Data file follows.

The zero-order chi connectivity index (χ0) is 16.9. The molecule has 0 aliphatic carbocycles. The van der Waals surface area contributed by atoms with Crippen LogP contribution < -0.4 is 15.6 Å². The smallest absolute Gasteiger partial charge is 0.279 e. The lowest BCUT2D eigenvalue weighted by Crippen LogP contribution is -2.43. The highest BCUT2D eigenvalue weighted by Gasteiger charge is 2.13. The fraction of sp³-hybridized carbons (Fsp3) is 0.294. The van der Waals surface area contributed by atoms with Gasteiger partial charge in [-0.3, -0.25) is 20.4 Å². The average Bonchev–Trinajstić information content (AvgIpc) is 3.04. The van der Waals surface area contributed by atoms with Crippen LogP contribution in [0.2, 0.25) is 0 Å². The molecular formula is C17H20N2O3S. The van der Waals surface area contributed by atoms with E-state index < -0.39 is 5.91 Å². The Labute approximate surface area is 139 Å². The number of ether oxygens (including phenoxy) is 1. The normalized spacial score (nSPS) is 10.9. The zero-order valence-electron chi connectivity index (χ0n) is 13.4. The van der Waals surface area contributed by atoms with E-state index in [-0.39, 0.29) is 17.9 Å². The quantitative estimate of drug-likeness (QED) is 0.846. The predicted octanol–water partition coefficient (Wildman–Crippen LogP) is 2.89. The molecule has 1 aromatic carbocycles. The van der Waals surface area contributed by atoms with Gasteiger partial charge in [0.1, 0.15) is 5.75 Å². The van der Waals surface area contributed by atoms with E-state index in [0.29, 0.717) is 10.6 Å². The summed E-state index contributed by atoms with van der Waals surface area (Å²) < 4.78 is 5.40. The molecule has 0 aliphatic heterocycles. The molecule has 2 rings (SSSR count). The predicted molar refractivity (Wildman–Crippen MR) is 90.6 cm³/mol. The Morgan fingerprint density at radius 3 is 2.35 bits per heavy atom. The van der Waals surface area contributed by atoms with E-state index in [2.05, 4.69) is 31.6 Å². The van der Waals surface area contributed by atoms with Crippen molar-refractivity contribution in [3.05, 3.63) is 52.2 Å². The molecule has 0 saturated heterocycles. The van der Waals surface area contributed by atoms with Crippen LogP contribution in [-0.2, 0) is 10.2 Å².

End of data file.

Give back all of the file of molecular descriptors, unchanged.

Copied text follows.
The zero-order chi connectivity index (χ0) is 16.9. The molecule has 0 aliphatic carbocycles. The van der Waals surface area contributed by atoms with Crippen LogP contribution < -0.4 is 15.6 Å². The smallest absolute Gasteiger partial charge is 0.279 e. The lowest BCUT2D eigenvalue weighted by Crippen LogP contribution is -2.43. The highest BCUT2D eigenvalue weighted by Gasteiger charge is 2.13. The fraction of sp³-hybridized carbons (Fsp3) is 0.294. The van der Waals surface area contributed by atoms with Gasteiger partial charge in [-0.3, -0.25) is 20.4 Å². The average Bonchev–Trinajstić information content (AvgIpc) is 3.04. The van der Waals surface area contributed by atoms with Crippen LogP contribution in [0.2, 0.25) is 0 Å². The molecular formula is C17H20N2O3S. The van der Waals surface area contributed by atoms with E-state index < -0.39 is 5.91 Å². The Labute approximate surface area is 139 Å². The number of ether oxygens (including phenoxy) is 1. The normalized spacial score (nSPS) is 10.9. The zero-order valence-electron chi connectivity index (χ0n) is 13.4. The van der Waals surface area contributed by atoms with E-state index in [-0.39, 0.29) is 17.9 Å². The quantitative estimate of drug-likeness (QED) is 0.846. The predicted octanol–water partition coefficient (Wildman–Crippen LogP) is 2.89. The molecule has 1 aromatic carbocycles. The van der Waals surface area contributed by atoms with Gasteiger partial charge in [0.1, 0.15) is 5.75 Å². The van der Waals surface area contributed by atoms with E-state index in [0.29, 0.717) is 10.6 Å². The summed E-state index contributed by atoms with van der Waals surface area (Å²) < 4.78 is 5.40. The molecule has 0 aliphatic heterocycles. The molecule has 2 rings (SSSR count). The predicted molar refractivity (Wildman–Crippen MR) is 90.6 cm³/mol. The Morgan fingerprint density at radius 3 is 2.35 bits per heavy atom. The van der Waals surface area contributed by atoms with E-state index in [2.05, 4.69) is 31.6 Å². The van der Waals surface area contributed by atoms with Crippen molar-refractivity contribution in [3.05, 3.63) is 52.2 Å². The molecule has 0 saturated heterocycles. The van der Waals surface area contributed by atoms with Crippen LogP contribution in [-0.2, 0) is 10.2 Å².